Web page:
YANGON, Myanmar (AP) — A man dubbed the "Godfather of Heroin" by the U.S. government and slapped with financial sanctions for allegedly helping prop up Myanmar's brutal former military junta through illegal business dealings died over the weekend.
Lo Hsing Han was 80 years old.
His body lay in a glass coffin in the family home for a private ceremony Monday, a long line of relatives, senior government officials and business leaders turning out to pay their final respects, one of the attendees told The Associated Press. He spoke on condition of anonymity out of respect to the family.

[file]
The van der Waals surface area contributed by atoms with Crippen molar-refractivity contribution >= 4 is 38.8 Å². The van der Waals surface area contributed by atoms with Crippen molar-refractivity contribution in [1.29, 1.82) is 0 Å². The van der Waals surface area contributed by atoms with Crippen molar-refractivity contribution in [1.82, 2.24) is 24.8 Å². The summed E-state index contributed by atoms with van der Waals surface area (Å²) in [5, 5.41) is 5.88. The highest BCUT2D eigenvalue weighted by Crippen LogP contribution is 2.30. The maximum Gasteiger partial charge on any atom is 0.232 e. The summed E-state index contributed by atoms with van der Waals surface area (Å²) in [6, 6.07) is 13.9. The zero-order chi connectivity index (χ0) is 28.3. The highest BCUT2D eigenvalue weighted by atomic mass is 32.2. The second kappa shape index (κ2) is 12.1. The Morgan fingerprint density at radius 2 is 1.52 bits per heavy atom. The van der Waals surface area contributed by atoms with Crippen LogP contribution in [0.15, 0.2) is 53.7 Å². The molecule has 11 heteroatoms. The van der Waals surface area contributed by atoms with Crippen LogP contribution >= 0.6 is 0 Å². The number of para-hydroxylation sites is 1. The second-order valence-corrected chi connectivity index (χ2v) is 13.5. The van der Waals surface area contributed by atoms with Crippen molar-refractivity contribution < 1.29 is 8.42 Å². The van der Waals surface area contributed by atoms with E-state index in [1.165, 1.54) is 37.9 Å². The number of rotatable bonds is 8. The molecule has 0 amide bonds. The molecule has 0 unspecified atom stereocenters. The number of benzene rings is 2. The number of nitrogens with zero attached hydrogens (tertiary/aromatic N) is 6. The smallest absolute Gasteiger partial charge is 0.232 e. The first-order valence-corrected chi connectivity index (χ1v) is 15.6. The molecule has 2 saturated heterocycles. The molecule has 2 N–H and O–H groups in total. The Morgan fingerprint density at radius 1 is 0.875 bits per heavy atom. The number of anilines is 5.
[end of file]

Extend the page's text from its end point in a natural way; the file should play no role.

For decades, Lo Hsing Han was considered one of the world's biggest traffickers of heroin.
In the 1990s, he and his son Stephen Law founded the conglomerate Asia World, allegedly as a front for their ongoing dealings in the drug trade, said Bertil Lintner, author of "The Golden Triangle Opium Trade: An Overview."
They quickly became two of Myanmar's most powerful business tycoons winning contracts from the junta to run ports, build highways and oversee airport operations.
The U.S. Department of Treasury, dubbing Lo Hsing Han the "Godfather of Heroin," put both father and son on the financial sanctions list in 2008.